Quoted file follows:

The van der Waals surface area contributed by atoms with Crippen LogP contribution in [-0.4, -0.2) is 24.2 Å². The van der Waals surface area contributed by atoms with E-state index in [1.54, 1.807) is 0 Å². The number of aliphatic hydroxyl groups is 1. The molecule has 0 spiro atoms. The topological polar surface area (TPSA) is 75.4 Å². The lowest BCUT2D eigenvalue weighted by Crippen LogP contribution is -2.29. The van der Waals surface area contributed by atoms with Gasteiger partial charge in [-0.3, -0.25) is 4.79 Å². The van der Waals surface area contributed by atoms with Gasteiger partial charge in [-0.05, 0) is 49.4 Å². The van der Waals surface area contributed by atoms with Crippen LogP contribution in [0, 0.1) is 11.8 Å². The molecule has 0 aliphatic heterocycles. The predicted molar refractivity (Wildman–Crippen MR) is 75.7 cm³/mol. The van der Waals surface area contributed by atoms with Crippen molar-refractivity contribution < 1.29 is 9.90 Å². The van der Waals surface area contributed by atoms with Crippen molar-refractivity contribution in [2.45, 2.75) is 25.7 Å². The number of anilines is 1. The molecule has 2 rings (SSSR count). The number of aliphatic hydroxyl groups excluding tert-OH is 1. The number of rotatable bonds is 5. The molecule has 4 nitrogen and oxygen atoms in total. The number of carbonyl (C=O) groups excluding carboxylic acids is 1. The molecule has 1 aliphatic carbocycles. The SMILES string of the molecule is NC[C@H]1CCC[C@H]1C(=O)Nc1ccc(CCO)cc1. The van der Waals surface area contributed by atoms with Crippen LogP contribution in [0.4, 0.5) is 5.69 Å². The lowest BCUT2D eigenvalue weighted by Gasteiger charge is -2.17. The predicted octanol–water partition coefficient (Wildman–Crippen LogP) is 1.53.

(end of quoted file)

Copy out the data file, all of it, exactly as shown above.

The van der Waals surface area contributed by atoms with Crippen LogP contribution in [-0.4, -0.2) is 24.2 Å². The van der Waals surface area contributed by atoms with E-state index in [1.54, 1.807) is 0 Å². The number of aliphatic hydroxyl groups is 1. The molecule has 0 spiro atoms. The topological polar surface area (TPSA) is 75.4 Å². The lowest BCUT2D eigenvalue weighted by Crippen LogP contribution is -2.29. The van der Waals surface area contributed by atoms with Gasteiger partial charge in [-0.3, -0.25) is 4.79 Å². The van der Waals surface area contributed by atoms with Gasteiger partial charge in [-0.05, 0) is 49.4 Å². The van der Waals surface area contributed by atoms with Crippen LogP contribution in [0, 0.1) is 11.8 Å². The molecule has 0 aliphatic heterocycles. The predicted molar refractivity (Wildman–Crippen MR) is 75.7 cm³/mol. The van der Waals surface area contributed by atoms with Crippen molar-refractivity contribution < 1.29 is 9.90 Å². The van der Waals surface area contributed by atoms with Crippen molar-refractivity contribution in [2.45, 2.75) is 25.7 Å². The number of anilines is 1. The molecule has 2 rings (SSSR count). The number of aliphatic hydroxyl groups excluding tert-OH is 1. The number of rotatable bonds is 5. The molecule has 4 nitrogen and oxygen atoms in total. The number of carbonyl (C=O) groups excluding carboxylic acids is 1. The molecule has 1 aliphatic carbocycles. The SMILES string of the molecule is NC[C@H]1CCC[C@H]1C(=O)Nc1ccc(CCO)cc1. The van der Waals surface area contributed by atoms with Crippen LogP contribution in [0.4, 0.5) is 5.69 Å². The lowest BCUT2D eigenvalue weighted by Gasteiger charge is -2.17. The predicted octanol–water partition coefficient (Wildman–Crippen LogP) is 1.53.